There are also other possibilities beyond those considered above. One of these is that the dimer can structurally transform into TD1/2. This is unlikely since it would require four distinct structures for an oxygen pair; the dimer, TD1 and TD2, and the electrically inactive form of TD1/2. In addition, such a model also suffers from the lack of direct correlation between [TD1/2] and the 1012 cm-1 dimer absorption. We have not been able to determine any electrically active double donor structures for the dimer (although structures such as a di-y-lid core could theoretically be produced by only two Oi atoms, the resultant lattice strain would be huge).
It has also been suggested that trimers do not form , but the models discussed here all assume they are at least marginally stable. If trimers do not form, it is difficult to explain the 1006 cm-1 LVM. However rather than being a stable defect complex, it is possible the trimer is simple the result of a dimer pushing Oi along for a few steps before moving on separately again.
There are many other ways these arguments may break down, not least that some of the experimental evidence may be misleading; for example the isomeric nature of TD1 and TD2 could actually just be due to very similar inactive forms that vibrate at the same frequencies.
It has been stated at above that it is impossible to generate a C2v structure with an odd number of Oi atoms without putting an oxygen on the C2 axis. To further complicate matters it may be possible to have a structure such as the Snyder-Stavola model where a single oxygen atom lies off the C2 axis, but has a tiny barrier to the symmetrically mirrored structure with the oxygen on the other side of the axis. In this case the structure would in practise flip rapidly between the two structures and would obtain time averaged C2v symmetry, have an odd number of Oi, and yet might not show Oi on the actual C2 axis.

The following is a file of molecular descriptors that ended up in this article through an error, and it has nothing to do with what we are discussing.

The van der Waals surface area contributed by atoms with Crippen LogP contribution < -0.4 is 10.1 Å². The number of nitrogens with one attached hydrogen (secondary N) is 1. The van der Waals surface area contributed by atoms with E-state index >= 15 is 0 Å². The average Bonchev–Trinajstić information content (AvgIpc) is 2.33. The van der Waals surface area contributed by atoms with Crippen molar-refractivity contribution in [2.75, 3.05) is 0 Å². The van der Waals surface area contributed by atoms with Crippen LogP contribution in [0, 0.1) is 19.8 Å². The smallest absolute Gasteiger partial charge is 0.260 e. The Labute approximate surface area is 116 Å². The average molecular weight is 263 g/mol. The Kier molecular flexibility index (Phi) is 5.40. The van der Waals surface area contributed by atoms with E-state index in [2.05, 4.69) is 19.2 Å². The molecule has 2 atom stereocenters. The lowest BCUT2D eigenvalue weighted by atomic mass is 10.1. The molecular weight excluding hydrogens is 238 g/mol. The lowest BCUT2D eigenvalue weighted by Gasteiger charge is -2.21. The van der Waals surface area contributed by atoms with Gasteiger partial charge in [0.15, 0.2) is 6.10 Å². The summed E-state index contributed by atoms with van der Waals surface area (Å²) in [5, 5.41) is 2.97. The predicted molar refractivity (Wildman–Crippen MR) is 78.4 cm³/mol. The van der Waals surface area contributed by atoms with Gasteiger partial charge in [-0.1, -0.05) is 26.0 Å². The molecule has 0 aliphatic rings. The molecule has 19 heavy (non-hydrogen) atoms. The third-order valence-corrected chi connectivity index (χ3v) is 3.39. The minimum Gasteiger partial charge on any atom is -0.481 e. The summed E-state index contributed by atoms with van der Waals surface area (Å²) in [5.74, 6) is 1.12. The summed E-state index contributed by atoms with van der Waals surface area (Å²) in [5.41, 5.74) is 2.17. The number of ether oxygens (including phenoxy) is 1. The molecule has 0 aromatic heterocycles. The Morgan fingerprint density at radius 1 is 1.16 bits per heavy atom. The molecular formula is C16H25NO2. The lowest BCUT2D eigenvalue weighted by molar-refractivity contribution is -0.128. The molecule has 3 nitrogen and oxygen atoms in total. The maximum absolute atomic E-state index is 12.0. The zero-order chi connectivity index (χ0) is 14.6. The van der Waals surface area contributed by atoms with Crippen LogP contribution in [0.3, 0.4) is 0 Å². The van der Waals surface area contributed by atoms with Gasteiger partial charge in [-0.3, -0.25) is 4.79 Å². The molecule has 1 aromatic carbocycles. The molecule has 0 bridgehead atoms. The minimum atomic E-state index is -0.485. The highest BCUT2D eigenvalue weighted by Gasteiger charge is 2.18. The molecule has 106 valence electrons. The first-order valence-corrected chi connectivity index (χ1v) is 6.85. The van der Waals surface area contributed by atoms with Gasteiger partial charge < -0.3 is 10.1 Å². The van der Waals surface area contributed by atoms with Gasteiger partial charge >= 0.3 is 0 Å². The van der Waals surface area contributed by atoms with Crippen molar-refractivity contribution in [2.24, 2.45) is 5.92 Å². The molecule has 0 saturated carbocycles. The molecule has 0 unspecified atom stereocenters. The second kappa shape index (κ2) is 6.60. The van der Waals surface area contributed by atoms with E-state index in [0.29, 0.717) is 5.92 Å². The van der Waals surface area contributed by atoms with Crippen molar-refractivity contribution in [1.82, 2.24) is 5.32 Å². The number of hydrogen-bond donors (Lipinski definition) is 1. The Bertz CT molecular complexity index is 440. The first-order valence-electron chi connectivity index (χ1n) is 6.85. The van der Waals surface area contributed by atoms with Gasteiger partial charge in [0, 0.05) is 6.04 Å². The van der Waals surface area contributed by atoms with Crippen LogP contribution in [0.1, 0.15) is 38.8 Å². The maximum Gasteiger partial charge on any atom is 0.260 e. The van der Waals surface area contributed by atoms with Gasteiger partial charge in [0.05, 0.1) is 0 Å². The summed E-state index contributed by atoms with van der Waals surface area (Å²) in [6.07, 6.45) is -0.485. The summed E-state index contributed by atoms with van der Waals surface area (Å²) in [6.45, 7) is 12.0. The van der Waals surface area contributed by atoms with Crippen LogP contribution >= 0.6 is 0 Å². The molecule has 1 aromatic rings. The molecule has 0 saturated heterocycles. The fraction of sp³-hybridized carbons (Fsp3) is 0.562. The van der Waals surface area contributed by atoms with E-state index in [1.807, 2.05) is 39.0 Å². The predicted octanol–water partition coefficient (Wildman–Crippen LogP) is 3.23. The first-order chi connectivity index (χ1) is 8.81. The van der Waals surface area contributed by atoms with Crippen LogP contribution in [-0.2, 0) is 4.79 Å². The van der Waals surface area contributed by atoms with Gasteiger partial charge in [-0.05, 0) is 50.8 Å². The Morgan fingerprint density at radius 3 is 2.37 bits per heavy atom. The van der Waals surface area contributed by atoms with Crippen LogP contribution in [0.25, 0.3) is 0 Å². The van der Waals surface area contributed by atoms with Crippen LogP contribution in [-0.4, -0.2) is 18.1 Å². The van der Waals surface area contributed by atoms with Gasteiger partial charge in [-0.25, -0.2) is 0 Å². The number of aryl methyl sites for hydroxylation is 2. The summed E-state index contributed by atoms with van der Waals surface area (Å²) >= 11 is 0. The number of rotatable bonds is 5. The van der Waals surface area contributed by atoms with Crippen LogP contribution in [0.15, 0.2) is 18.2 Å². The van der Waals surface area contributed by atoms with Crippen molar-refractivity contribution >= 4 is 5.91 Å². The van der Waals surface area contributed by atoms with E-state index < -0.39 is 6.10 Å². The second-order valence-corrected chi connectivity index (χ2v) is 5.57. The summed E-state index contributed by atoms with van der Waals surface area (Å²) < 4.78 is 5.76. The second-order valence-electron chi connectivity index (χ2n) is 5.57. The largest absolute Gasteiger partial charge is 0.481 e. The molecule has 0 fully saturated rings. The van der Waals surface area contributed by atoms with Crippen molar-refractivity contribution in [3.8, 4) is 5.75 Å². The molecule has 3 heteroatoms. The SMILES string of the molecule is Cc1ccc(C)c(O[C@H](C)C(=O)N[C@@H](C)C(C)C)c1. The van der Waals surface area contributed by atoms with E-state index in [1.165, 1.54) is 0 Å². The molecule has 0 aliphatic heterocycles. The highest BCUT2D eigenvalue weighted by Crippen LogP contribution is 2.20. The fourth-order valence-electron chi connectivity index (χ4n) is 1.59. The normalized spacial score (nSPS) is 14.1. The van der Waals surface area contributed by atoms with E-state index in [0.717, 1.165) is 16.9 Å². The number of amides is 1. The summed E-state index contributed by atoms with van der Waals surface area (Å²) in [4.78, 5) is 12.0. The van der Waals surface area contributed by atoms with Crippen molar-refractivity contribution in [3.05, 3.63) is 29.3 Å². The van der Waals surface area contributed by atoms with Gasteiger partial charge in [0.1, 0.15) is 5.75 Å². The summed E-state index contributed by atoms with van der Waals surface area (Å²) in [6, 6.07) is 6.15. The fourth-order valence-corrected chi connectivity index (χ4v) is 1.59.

Unfortunately without the ability to accurately compare energies between these different structures there is little more that theory can do for the thermal donor problem at this point, beyond proposing a variety of models, and eliminating those that it can on the basis of the available experimental evidence. The variability in oxygen energies does not appear to be just a problem with AIMPRO but of many DFT codes; Chadi finds that addition of Oi to OV is endothermic in contradiction with experiment , and work by Pantelides et al on the Oi diffusion barrier has varied between 1.8 eV and 2.5 eV in recent papers[115,130].
This work proposes many models that seem to be suitable as either TD1, TD2 or TD3. The di-y-lid structure fits TD3 very well in terms of structure, electronic properties, and vibrational modes. Other structures we cannot eliminate include the Snyder-Stavola, a new 4O `flanked square' structure, and even the partially dissociated trimer structure given above. However all of these three would appear to be models for only TD1 and possibly TD2 for the Snyder-Stavola, on symmetry grounds. It is definitely the case that there are a variety of possible models with shallow double donor character that only require trivalent Oi, BC Oi and lattice Si, and do not need to invoke Si self-interstitials.